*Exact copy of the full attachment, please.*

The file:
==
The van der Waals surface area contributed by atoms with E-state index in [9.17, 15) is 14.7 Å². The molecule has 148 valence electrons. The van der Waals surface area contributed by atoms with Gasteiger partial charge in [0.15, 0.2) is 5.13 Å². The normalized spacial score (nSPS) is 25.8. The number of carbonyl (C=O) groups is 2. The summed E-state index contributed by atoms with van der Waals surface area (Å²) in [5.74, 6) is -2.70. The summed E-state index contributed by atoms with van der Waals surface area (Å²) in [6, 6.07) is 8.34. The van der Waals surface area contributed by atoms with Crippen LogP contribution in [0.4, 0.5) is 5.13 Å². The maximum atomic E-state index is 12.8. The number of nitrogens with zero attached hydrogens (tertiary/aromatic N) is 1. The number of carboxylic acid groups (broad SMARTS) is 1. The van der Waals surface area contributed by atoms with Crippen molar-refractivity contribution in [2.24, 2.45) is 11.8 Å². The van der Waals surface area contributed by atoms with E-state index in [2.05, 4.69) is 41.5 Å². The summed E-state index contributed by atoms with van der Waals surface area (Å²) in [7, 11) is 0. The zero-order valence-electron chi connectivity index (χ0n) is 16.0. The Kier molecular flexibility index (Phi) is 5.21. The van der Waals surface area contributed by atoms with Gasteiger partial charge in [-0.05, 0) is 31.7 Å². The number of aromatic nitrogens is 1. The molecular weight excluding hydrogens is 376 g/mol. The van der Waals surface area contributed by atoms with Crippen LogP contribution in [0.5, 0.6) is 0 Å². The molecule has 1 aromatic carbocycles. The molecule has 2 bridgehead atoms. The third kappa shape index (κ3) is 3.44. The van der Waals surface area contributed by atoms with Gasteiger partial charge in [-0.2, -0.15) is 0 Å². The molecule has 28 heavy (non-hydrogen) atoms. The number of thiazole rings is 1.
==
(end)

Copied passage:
The van der Waals surface area contributed by atoms with E-state index in [9.17, 15) is 14.7 Å². The molecule has 148 valence electrons. The van der Waals surface area contributed by atoms with Gasteiger partial charge in [0.15, 0.2) is 5.13 Å². The normalized spacial score (nSPS) is 25.8. The number of carbonyl (C=O) groups is 2. The summed E-state index contributed by atoms with van der Waals surface area (Å²) in [5.74, 6) is -2.70. The summed E-state index contributed by atoms with van der Waals surface area (Å²) in [6, 6.07) is 8.34. The van der Waals surface area contributed by atoms with Crippen LogP contribution in [0.4, 0.5) is 5.13 Å². The maximum atomic E-state index is 12.8. The number of nitrogens with zero attached hydrogens (tertiary/aromatic N) is 1. The number of carboxylic acid groups (broad SMARTS) is 1. The van der Waals surface area contributed by atoms with Crippen molar-refractivity contribution in [2.24, 2.45) is 11.8 Å². The van der Waals surface area contributed by atoms with E-state index in [2.05, 4.69) is 41.5 Å². The summed E-state index contributed by atoms with van der Waals surface area (Å²) in [7, 11) is 0. The zero-order valence-electron chi connectivity index (χ0n) is 16.0. The Kier molecular flexibility index (Phi) is 5.21. The van der Waals surface area contributed by atoms with Gasteiger partial charge in [-0.05, 0) is 31.7 Å². The number of aromatic nitrogens is 1. The molecular weight excluding hydrogens is 376 g/mol. The van der Waals surface area contributed by atoms with Crippen LogP contribution in [0.5, 0.6) is 0 Å². The molecule has 1 aromatic carbocycles. The molecule has 2 bridgehead atoms. The third kappa shape index (κ3) is 3.44. The van der Waals surface area contributed by atoms with Gasteiger partial charge in [-0.2, -0.15) is 0 Å². The molecule has 28 heavy (non-hydrogen) atoms. The number of thiazole rings is 1.